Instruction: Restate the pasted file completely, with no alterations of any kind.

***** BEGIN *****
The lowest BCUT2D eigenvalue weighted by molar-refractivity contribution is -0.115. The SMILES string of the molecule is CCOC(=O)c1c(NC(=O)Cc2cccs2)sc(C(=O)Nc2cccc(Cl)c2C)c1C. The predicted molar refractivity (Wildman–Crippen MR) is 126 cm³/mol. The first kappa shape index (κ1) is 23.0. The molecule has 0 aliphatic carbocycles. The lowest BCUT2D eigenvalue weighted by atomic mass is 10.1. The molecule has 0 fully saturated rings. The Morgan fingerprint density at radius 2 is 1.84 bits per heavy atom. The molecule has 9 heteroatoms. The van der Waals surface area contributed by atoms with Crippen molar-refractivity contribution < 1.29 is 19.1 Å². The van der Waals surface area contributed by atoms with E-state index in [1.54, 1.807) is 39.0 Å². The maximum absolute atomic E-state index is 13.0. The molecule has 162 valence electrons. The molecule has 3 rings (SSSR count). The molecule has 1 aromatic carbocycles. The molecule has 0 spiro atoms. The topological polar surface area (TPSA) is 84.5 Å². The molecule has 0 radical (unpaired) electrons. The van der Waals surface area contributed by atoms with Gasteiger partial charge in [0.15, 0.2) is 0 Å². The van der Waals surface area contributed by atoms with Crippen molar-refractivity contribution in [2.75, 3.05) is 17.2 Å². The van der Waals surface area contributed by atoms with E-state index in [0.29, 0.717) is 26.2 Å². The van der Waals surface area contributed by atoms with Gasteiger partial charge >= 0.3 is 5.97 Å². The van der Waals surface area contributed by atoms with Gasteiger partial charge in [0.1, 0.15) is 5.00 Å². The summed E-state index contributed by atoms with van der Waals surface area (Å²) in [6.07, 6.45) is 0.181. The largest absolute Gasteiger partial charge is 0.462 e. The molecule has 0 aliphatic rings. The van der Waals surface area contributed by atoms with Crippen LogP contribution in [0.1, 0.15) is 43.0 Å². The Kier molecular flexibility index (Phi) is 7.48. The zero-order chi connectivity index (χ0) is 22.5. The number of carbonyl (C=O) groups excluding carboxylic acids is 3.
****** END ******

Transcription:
The lowest BCUT2D eigenvalue weighted by molar-refractivity contribution is -0.115. The SMILES string of the molecule is CCOC(=O)c1c(NC(=O)Cc2cccs2)sc(C(=O)Nc2cccc(Cl)c2C)c1C. The predicted molar refractivity (Wildman–Crippen MR) is 126 cm³/mol. The first kappa shape index (κ1) is 23.0. The molecule has 0 aliphatic carbocycles. The lowest BCUT2D eigenvalue weighted by atomic mass is 10.1. The molecule has 0 fully saturated rings. The Morgan fingerprint density at radius 2 is 1.84 bits per heavy atom. The molecule has 9 heteroatoms. The van der Waals surface area contributed by atoms with Crippen molar-refractivity contribution < 1.29 is 19.1 Å². The van der Waals surface area contributed by atoms with E-state index in [1.54, 1.807) is 39.0 Å². The maximum absolute atomic E-state index is 13.0. The molecule has 162 valence electrons. The molecule has 3 rings (SSSR count). The molecule has 1 aromatic carbocycles. The molecule has 0 spiro atoms. The topological polar surface area (TPSA) is 84.5 Å². The molecule has 0 radical (unpaired) electrons. The van der Waals surface area contributed by atoms with Gasteiger partial charge in [0.15, 0.2) is 0 Å². The van der Waals surface area contributed by atoms with Crippen molar-refractivity contribution in [2.75, 3.05) is 17.2 Å². The van der Waals surface area contributed by atoms with E-state index in [0.29, 0.717) is 26.2 Å². The van der Waals surface area contributed by atoms with Gasteiger partial charge >= 0.3 is 5.97 Å². The van der Waals surface area contributed by atoms with Gasteiger partial charge in [0.1, 0.15) is 5.00 Å². The summed E-state index contributed by atoms with van der Waals surface area (Å²) in [6.07, 6.45) is 0.181. The largest absolute Gasteiger partial charge is 0.462 e. The molecule has 0 aliphatic rings. The van der Waals surface area contributed by atoms with Crippen LogP contribution in [0.1, 0.15) is 43.0 Å². The Kier molecular flexibility index (Phi) is 7.48. The zero-order chi connectivity index (χ0) is 22.5. The number of carbonyl (C=O) groups excluding carboxylic acids is 3.